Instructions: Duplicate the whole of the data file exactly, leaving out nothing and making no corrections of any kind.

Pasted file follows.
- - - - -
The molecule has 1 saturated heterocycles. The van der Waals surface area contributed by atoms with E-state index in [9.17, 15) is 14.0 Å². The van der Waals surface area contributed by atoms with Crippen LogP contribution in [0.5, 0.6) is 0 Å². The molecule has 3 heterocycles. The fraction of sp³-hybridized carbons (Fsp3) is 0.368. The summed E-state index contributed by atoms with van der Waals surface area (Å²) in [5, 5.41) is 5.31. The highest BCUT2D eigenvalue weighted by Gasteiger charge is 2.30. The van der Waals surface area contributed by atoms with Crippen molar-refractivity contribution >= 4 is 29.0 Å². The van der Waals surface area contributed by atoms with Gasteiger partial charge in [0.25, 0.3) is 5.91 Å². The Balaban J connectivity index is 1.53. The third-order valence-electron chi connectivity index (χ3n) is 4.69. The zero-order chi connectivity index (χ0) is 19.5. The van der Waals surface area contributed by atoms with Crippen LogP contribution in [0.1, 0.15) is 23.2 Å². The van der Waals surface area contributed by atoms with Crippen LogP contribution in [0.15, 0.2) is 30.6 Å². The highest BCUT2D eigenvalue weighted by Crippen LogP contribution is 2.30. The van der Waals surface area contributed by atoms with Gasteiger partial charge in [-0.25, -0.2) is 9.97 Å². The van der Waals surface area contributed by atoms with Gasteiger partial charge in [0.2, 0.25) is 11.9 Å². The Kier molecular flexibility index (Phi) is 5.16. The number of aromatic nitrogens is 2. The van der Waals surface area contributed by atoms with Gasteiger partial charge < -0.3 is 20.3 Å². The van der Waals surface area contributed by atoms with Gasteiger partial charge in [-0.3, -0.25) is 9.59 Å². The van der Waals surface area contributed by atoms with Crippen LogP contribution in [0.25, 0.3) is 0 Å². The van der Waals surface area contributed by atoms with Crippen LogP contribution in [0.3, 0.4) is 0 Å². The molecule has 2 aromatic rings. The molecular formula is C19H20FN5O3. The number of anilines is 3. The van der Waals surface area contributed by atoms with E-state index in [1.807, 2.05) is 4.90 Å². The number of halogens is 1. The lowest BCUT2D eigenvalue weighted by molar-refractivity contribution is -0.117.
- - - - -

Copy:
The molecule has 1 saturated heterocycles. The van der Waals surface area contributed by atoms with E-state index in [9.17, 15) is 14.0 Å². The van der Waals surface area contributed by atoms with Crippen LogP contribution in [0.5, 0.6) is 0 Å². The molecule has 3 heterocycles. The fraction of sp³-hybridized carbons (Fsp3) is 0.368. The summed E-state index contributed by atoms with van der Waals surface area (Å²) in [5, 5.41) is 5.31. The highest BCUT2D eigenvalue weighted by Gasteiger charge is 2.30. The van der Waals surface area contributed by atoms with Crippen molar-refractivity contribution >= 4 is 29.0 Å². The van der Waals surface area contributed by atoms with Gasteiger partial charge in [0.25, 0.3) is 5.91 Å². The Balaban J connectivity index is 1.53. The third-order valence-electron chi connectivity index (χ3n) is 4.69. The zero-order chi connectivity index (χ0) is 19.5. The van der Waals surface area contributed by atoms with Crippen LogP contribution in [0.1, 0.15) is 23.2 Å². The van der Waals surface area contributed by atoms with Crippen LogP contribution in [0.15, 0.2) is 30.6 Å². The highest BCUT2D eigenvalue weighted by Crippen LogP contribution is 2.30. The van der Waals surface area contributed by atoms with Gasteiger partial charge in [-0.25, -0.2) is 9.97 Å². The van der Waals surface area contributed by atoms with Gasteiger partial charge in [0.2, 0.25) is 11.9 Å². The Kier molecular flexibility index (Phi) is 5.16. The number of aromatic nitrogens is 2. The van der Waals surface area contributed by atoms with Gasteiger partial charge < -0.3 is 20.3 Å². The van der Waals surface area contributed by atoms with Gasteiger partial charge in [-0.3, -0.25) is 9.59 Å². The van der Waals surface area contributed by atoms with Crippen LogP contribution in [0.25, 0.3) is 0 Å². The van der Waals surface area contributed by atoms with Crippen LogP contribution in [0.3, 0.4) is 0 Å². The molecule has 2 aromatic rings. The molecular formula is C19H20FN5O3. The number of anilines is 3. The van der Waals surface area contributed by atoms with E-state index in [1.807, 2.05) is 4.90 Å². The number of halogens is 1. The lowest BCUT2D eigenvalue weighted by molar-refractivity contribution is -0.117.